Costly Solution May Be Needed to Replace Faulty Courthouse HVAC System

November 24, 2022
By: Dwayne Page

For more than five decades, the present-day DeKalb County Courthouse has served as home to the court system, offices of local public officials, the election commission, veteran services and for meetings and other purposes.

Built in 1970 through the federal model cities program, the courthouse has served the county well and remains an active place, especially on days when court is in session, but it has also often become an uncomfortable environment due to a faulty chiller boiler heating and cooling system which causes portions of the building to be too hot in the summer and too cold during winter.

Its been a periodic problem for several years and the county has spent signficiant time and money trying to fix it.

Local attorney Sarah Cripps addressed the county commission during a committee of the whole meeting Tuesday night asking that the old and unreliable HVAC system be replaced.

“During the past quarter century, DeKalb County taxpayers have expended tens of thousands of dollars on repairs, replacement parts, and labor costs, all in a vain attempt to keep our old HVAC system limping along. In fact, repairs to the system are ongoing, including repairs to the boiler to remove asbestos and bring it into compliance with current codes as well as repairs to the various wall units throughout the courthouse. In my opinion, it is patently unreasonable to expect a fifty-one-year-old HVAC unit to function at all, let alone operate well,” said Cripps.

County Mayor Matt Adcock said he discovered how serious the problem was when he came into office in September and has taken the initiative to get the system working properly again. He said the sources of the problem have been a faulty sensor which periodically shuts down the cooling system through an alarm which has to be manually reset, and a malfunctioning timer which has had to be bypassed in order to keep the heating system operating.

Although the HVAC is back in operation, County Mayor Adcock said there are more serious issues with the system and it will eventually have to be replaced possibly with a split unit but that will be a significant expense, possibly up to $250,000.

“The courthouse was built in 1970 so I assume the chiller boiler system has the original piping,” said County Mayor Adcock.

“I discovered when I came into office that some of the piping was rusted out so I called a company to come and check out the pipes. They wouldn’t touch it because it wasn’t state inspected so I had to get somebody to come and certify the boiler. The boiler was so far out of spec that he gave me 30 days to comply. I had to put an Estop in and a carbon monoxide detector, an exhaust system, and a pressure relief valve. All that had to be installed in 30 days. When we got that corrected I noticed there was still an issue with it so I got someone from another company to come and look at it because some of the wall units in the building were not working and he determined that rust had impacted in the piping. From the boiler, the pipe on one end is cast iron and on the other end its copper and over time rust has impacted inside that line going to the wall units,” said County Mayor Adcock.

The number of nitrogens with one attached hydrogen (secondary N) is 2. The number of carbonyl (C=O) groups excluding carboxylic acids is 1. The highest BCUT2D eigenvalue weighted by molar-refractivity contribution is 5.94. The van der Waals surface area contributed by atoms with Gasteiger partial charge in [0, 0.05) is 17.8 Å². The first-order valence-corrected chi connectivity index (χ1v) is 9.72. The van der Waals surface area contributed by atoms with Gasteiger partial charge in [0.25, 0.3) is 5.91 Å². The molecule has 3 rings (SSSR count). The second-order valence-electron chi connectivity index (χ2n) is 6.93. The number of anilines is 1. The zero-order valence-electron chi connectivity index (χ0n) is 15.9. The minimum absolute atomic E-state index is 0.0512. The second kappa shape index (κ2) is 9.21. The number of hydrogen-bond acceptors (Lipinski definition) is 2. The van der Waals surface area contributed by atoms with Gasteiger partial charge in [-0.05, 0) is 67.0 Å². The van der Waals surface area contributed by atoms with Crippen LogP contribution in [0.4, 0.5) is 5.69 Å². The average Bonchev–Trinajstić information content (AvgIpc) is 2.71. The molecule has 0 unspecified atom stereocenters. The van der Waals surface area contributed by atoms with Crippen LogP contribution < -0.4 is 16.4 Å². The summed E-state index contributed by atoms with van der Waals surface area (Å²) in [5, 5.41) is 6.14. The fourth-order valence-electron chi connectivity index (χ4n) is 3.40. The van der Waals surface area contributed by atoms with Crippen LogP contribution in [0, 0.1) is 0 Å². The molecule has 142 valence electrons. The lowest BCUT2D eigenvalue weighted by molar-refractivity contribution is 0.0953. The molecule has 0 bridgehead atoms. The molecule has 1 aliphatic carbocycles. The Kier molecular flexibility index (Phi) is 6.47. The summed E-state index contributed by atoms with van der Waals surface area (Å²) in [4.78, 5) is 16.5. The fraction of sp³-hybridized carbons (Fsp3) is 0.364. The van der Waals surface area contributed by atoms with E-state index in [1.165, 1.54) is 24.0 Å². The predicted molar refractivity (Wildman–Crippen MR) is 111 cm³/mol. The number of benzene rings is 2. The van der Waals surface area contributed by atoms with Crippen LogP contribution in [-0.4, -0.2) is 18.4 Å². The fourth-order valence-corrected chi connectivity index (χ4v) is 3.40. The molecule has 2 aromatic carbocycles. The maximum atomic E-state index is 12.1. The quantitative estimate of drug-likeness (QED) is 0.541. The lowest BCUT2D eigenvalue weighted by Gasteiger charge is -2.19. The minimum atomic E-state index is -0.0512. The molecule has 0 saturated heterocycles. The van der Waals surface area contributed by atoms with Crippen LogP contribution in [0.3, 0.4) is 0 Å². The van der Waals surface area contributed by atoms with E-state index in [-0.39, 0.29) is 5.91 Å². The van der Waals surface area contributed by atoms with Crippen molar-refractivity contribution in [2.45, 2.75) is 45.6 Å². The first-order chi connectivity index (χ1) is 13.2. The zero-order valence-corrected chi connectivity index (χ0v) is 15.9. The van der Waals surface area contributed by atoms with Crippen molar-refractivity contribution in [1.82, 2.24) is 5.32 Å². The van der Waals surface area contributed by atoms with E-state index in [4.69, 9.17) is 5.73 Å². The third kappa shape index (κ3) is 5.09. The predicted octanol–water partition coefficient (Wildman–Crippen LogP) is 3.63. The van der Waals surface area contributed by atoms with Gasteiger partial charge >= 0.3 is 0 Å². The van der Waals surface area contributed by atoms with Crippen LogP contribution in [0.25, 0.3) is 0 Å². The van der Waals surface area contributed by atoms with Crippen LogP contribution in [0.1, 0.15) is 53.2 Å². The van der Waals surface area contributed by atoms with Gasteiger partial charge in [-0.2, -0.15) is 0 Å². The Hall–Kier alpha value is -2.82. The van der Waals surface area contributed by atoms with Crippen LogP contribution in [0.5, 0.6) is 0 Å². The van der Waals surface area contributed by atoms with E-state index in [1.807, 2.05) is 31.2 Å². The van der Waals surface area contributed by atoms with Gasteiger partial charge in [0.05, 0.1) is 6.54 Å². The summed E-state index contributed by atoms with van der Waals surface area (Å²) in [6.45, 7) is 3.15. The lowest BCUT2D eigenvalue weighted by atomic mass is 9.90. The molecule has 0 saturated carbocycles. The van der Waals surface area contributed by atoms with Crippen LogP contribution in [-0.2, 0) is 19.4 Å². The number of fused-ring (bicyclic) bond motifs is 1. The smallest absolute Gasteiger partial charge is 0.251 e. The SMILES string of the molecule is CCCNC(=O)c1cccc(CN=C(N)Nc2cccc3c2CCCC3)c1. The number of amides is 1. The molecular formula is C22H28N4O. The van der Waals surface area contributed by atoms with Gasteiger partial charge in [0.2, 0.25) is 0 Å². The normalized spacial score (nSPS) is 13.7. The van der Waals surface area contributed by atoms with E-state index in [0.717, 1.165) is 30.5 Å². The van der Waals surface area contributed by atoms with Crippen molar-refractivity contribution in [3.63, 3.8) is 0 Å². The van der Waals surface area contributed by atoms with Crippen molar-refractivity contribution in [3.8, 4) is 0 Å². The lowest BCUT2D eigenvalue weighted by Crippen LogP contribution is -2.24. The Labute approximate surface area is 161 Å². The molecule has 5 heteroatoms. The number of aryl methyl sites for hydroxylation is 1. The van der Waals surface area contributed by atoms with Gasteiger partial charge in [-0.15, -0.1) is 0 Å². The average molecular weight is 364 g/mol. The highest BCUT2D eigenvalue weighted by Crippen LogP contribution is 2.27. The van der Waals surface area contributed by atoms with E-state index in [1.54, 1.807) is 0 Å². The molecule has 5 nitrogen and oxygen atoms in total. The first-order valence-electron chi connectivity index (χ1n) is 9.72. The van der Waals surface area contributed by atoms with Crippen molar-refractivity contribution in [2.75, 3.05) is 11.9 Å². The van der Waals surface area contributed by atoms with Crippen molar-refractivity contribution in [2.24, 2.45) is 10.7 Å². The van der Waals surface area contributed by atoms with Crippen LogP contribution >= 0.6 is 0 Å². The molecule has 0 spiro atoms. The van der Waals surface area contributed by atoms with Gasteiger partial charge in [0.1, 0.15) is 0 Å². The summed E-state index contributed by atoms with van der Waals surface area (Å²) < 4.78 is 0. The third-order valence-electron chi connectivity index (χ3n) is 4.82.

“I asked the man from the HVAC company who inspected it what our options were to fix it and he told me that the best option is a split unit for the entire building and to put condensers on top of the building. I sat down with him and made a short term and long-term plan for our situation. Although I have fixed the air and boiler situation, so we don’t have any heating or air problems right now, this is only a short-term solution to a bigger problem. Long term we will need to invest some money to make split units go to every room in the courthouse so each room will have its own thermostat to heat or cool but it will cost close to a quarter of a million dollars to do the entire courthouse. I have scheduled a time with the HVAC technician and an engineer to come up with a plan,” said County Mayor Adcock.

Cripps’ prepared remarks to the county commission on her concerns are as follows:

“As there have been several new Commissioners seated in our most recent election, the history of the myriad problems with our HVAC system at the DeKalb County Courthouse may prove beneficial to you when making decisions moving forward as how best to resolve our continuing difficulties”.